April 2002

ESOPs Rediscovered: Tax Advantages and Recyclable Refunding

By Steven M. Etkind and Joseph E. Godfrey III

Employee stock ownership plans (ESOP) were initially a part of the Employee Retirement Income Security Act of 1974 (ERISA). Louis A. Kelso, the lawyer and economist who was the father of ESOPs, had the basic idea that sharing equity with workers would lead to greater productivity, profitability, and wealth creation. Empirical evidence has proved this to generally be true. Later legislation has both expanded and contracted ESOPs. For example, as a result of the 2001 tax act, perceived abuses of the S corporation ESOP structure have been eliminated. But for most companies, an S corporation ESOP remains an exciting way to partially or completely eliminate income taxation.

ESOP Benefits

While most people think of ESOPs as a quirky retirement plan, they are in fact a unique lifetime liquidity tool, estate planning tool, and vehicle for structuring corporate finance transactions, with both tax and financial benefits. The tax benefits can be summarized as follows:

For example, consider an individual who buys some or all of a particular business as a strategic buyer, as a private equity investor in an leveraged buyout transaction, or as the existing management in a management buyout. The purchaser is happy because the debt is repaid with pre-tax dollars. A business in a 40% federal and state marginal tax bracket must earn $16,666,667 before taxes to repay $10 million in debt, leaving out the cost of interest, which is neutral because both have the same assumed interest. If the $10 million debt is repaid through pre-tax ESOP contributions, the after-tax cost is $6 million.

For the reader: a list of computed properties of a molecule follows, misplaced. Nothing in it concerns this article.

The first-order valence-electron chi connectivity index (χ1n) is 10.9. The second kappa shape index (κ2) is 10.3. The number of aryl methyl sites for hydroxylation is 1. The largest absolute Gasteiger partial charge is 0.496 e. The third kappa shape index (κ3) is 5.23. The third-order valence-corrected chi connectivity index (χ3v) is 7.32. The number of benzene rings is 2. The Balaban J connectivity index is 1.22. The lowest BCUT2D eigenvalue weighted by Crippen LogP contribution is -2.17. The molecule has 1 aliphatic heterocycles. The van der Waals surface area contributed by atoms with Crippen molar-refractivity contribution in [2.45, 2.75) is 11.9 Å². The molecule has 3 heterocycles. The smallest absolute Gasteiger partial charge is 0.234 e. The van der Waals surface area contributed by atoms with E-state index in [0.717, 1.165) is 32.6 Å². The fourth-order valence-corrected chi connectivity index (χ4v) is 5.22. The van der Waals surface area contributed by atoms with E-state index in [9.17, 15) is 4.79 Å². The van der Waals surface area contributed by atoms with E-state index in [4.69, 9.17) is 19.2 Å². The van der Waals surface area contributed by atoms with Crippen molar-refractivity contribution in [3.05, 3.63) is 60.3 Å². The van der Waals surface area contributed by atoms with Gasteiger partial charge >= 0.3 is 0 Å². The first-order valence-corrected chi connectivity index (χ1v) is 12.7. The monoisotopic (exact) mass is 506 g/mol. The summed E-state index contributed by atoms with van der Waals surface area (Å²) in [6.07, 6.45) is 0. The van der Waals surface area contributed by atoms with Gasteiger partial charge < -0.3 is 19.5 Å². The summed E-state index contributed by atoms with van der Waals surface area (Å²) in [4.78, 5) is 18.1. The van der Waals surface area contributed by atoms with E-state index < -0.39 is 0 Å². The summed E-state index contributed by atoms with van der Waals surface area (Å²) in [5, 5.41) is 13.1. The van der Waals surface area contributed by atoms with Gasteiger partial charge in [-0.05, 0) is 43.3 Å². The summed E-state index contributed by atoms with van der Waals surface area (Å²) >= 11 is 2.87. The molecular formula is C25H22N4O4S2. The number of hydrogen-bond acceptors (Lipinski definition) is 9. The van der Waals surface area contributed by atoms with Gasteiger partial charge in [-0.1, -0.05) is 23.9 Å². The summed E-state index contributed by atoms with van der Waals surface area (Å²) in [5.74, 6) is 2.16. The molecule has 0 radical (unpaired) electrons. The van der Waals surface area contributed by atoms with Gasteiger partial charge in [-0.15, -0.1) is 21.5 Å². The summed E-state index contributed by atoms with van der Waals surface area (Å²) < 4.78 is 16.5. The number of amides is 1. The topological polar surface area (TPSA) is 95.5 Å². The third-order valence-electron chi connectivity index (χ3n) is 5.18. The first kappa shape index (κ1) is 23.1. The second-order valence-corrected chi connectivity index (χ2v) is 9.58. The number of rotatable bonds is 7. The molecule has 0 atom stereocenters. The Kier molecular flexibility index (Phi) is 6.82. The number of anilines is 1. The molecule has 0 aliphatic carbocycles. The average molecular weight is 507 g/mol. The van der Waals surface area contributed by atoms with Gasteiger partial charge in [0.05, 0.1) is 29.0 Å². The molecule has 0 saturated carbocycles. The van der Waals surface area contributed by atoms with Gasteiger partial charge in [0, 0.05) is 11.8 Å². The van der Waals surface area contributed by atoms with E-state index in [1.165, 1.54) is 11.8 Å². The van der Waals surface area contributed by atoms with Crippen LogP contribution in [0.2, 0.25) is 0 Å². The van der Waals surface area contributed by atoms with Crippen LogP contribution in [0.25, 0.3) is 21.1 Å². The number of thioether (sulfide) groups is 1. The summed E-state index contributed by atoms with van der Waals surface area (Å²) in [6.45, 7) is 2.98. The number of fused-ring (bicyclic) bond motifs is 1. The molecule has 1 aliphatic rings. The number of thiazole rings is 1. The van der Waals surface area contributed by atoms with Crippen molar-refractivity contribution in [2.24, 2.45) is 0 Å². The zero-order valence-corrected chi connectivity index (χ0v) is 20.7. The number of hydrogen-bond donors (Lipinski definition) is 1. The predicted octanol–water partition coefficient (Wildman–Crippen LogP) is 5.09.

This mismatch of tax law effectively turns the leveraged recapitalization’s basic tax rules upside down, although studies at Northwestern University and Rutgers University prove that sharing equity with employee owners produces a statistically higher return on assets (ROA), total shareholder return (TSR), and stock price. While not every ESOP has been a success, stories abound of rank-and-file workers retiring with six- and seven-figure account balances that were converted into cash.

Businesses should consider the ability to completely defer taxation by using an S corporation ESOP structure. After a C corporation creates an ESOP plan, the shareholders sell their stock tax-free to the ESOP. After the sale is complete, the company converts to S status and annually prepares an S corporation income tax return. The income attributable to that percentage of stock owned by the S corporation flows through to the ESOP, which is not subject to either income taxation or unrelated business income taxation (UBIT). Thus, the company does not have to distribute cash to or from the ESOP to pay state or federal income taxes.

The benefit of the S corporation ESOP is so great that Congress limited the applicability of this structure for closely held S corporations in the 2001 tax act. If more than 50% of the stock of an S corporation ESOP is constructively owned by “disqualified persons,” then a 50% excise tax is imposed. A two-part test determines who is a disqualified person: